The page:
She wiped the tear away and in doing so, looked up for the first time since Sam entered the room. Her arrested gaze stopped on him and Sam felt himself freeze from head to toe; even his breath caught in his suddenly throat. Somehow, without really looking at her, he had known she'd be beautiful. However, he had not taken into consideration how much the full impact of her eyes would be beautiful to him. Even from afar, her eyes were magnetic and piercing. He couldn't quite see their colour but he had the feeling they were deep and if he decided to join her, he could get lost in them. Knowing this girl and acquainting himself with the colour of her eyes suddenly seemed of great importance.
"Hello," he called simply. Simple is always good, his father had liked to say.
"Hi," she replied looking suspicious.
"American?" he asked surprised.
She raised an eyebrow. "Got a problem with that?" she shot back. Fire. He liked that. Sam hid a smile by bringing a hand to rub over his lips. He shook his head decidedly, trying to look contrite and non-threatening.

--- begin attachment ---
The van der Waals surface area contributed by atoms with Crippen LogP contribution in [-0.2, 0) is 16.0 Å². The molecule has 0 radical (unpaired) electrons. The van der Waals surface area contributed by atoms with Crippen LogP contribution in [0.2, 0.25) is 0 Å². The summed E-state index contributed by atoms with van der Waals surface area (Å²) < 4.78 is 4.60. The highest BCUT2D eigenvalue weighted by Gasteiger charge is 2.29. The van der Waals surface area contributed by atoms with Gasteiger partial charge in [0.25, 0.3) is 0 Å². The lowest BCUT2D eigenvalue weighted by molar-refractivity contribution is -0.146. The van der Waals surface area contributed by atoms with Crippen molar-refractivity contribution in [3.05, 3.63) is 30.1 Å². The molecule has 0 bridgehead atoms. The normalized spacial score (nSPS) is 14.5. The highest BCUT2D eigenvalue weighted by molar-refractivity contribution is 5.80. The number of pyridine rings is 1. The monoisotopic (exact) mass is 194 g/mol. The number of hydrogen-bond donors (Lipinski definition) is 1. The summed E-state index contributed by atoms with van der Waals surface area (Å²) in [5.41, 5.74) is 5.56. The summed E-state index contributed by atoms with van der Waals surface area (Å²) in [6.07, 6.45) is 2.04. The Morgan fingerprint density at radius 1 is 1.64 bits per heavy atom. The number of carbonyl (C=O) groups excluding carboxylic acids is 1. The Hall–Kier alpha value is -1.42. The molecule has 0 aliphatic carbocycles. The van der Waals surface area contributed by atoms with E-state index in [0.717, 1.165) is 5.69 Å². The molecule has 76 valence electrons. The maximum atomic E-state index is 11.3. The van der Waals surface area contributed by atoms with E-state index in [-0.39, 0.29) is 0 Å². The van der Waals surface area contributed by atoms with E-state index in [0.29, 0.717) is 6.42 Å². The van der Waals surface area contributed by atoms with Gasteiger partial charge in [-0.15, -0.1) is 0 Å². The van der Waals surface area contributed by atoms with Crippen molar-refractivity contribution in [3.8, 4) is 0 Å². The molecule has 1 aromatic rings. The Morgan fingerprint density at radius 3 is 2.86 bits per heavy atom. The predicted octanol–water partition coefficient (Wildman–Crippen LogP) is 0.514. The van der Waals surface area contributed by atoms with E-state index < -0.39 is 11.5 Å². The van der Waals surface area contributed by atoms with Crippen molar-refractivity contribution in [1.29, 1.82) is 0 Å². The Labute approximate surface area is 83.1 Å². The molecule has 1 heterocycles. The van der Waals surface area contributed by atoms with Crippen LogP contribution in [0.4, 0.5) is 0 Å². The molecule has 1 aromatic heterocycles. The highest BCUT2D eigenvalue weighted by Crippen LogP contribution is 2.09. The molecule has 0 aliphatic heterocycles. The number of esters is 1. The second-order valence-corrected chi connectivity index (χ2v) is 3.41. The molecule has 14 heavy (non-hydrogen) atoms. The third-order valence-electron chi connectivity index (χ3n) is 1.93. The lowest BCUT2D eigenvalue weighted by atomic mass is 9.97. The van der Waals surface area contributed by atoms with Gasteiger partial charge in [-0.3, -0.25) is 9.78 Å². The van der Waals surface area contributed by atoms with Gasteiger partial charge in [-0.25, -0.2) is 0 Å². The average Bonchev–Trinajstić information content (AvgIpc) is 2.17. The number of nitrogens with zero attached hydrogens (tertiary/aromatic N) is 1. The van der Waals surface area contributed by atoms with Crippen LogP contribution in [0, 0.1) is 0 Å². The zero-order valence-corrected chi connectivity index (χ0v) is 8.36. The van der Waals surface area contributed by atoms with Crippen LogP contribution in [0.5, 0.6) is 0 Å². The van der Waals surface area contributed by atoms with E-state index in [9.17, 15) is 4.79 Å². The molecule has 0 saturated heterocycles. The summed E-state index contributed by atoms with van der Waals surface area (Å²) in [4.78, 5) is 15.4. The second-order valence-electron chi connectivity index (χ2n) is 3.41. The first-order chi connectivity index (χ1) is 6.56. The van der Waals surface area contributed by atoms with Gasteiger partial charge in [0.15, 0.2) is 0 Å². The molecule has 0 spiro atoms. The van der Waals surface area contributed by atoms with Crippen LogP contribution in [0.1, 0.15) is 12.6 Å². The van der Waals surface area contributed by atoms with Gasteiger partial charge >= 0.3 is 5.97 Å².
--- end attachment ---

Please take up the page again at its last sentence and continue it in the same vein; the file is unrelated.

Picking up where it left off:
"Mind if I join you?"
He saw her hesitate but in the end she relented. For some insane reason, people seemed less suspicious of polite strangers. She nodded.
"It's a free country," she said with shrug. She dismissed him by returning to her book as he took a seat beside her. Not too close but not too far either. He sprawled his long legs in front of him and linked his fingers over his stomach. They stayed like that for a long while, in the quiet of an empty museum room. Sam felt himself relax for the first time that day. Whoever Miss Orange Book was, he was grateful to her for that; peace and quiet.
Sam was contemplating taking off his jacket when he heard another sniffle. He looked up at the girl to find tears streaming down her cheeks and her cute little nose scrunched up as if by doing so she could stop them. He quickly searched for his pockets, trying to locate a tissue but he only found his discarded tie. Shrugging, he extended it to her. She looked at him strangely.
"Take it," he said nudging article of clothing in her direction.
Still no response. She just kept staring at him as if he was deranged.